“I’ve had 80 crew on the boat in 10 years,” said a third. “The owner is worried that the turnover was because of him, or me.”
While this captain accepted responsibility for the turnover, he noted that the yacht is rarely used. That makes it hard to keep crew for any length of time.
The other captains agreed. They all acknowledged having slower programs, where the boat sits still for long portions of the year and sees the owner and/or guests only sporadically. And their boats are physically older.
“No matter how painful the conversation is, we have to remind the owner that the boat is such a unique operation,” one captain said. “When it’s not moving, it’s really hard to keep people. Young people want new boats; older boats are harder. When someone would leave, he’d be mad at me, asking ‘why did they leave?’ They’re young. They’re looking for the next thing.”
And there’s only so much they are willing to do to keep crew, including financial bonuses.
“At a certain moment, part of it is they have to want to be there,” one captain said. “We could give them more money, but we don’t want to be needy. If they want to leave, that’s it. Maybe they should go.”
We did chat a little about the real, hard costs of hiring crew. First, theses captains said they will not fly job candidates into Ft. Lauderdale for an interview. Other places, perhaps. But “if you want a job on a yacht and you aren’t in Ft. Lauderdale, you must not be too serious,” one captain said.
Also, they acknowledged there is a real cost for background searches, paperwork, drug tests, and uniforms, but several said the yacht’s corporation will withhold the first two weeks pay to offset the costs. That pay is returned at the end of the crew member’s tenure with the yacht.
When interviewing, one captain said he takes notice of the applicant’s uniform size to see if the yacht that size in stock. The other captains do this as well.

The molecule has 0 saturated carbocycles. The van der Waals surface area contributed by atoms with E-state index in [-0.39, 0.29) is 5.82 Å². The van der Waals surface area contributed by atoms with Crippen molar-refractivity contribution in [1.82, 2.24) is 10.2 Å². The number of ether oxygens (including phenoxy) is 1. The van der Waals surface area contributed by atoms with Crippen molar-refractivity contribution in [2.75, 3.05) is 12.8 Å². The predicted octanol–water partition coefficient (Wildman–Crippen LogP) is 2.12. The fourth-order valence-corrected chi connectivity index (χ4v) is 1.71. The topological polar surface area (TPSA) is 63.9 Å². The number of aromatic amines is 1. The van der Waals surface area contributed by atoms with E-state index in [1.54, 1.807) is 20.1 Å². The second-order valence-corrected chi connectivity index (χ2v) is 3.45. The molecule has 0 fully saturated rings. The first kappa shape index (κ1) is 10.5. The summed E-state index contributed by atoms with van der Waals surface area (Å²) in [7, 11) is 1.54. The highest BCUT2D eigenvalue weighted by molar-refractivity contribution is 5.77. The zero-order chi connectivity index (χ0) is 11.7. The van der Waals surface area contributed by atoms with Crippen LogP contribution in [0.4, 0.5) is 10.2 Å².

“It makes a difference” who gets hired, one said.
In terms of crew agency fees, which can be one month’s salary, the captains weren’t fazed.
“How long does it take to hire someone, a month?” one captain said. “That’s money not spent anyway.”
At one point, the conversation detoured into a discussion about replacing crew, not just hiring them. The costs involved in reaching the decision to replace someone — and then actually firing them — were even higher, these captains said.
“I had a couple that had to go, but the problem was they ingratiated themselves in with the owner,” one captain said. “I delayed it longer than I should have. I kept weighing the costs of letting them go, the disruption to the program, to the boat.”
“It’s more of an emotional expense, even more so for the owner,” another said.
So why take so long to fire crew that don’t work out?
“Better the devil you know,” one captain said.
“Especially if they owner has an attachment to him,” said another. “You have to have a difficult conversation with the owner. You don’t want to tell him everything you know, but you have to tell him to trust your judgment, that it’s time for them to go.
“You just want to get back on an even keel,” said a third.
“The hardest part is firing crew,” another captain said. “I hate that part. I try to get them to quit. Having crew leave is a reflection of the captain, of my failure. Listen, this is not a game. These are companies, and the big ones have operating budgets bigger than 75 percent of the businesses in America. The owners expect us to run them that way.”
“It’s not the dollar value,” a captain said. “It’s the aggravation, the stress, the downtime, the upset to the program that becomes the real cost.”
Lucy Chabot Reed is editor of The Triton. Comments on this story are welcome at firstname.lastname@example.org. If you make your living working as a yacht captain, e-mail us for an invitation to our monthly Bridge luncheon.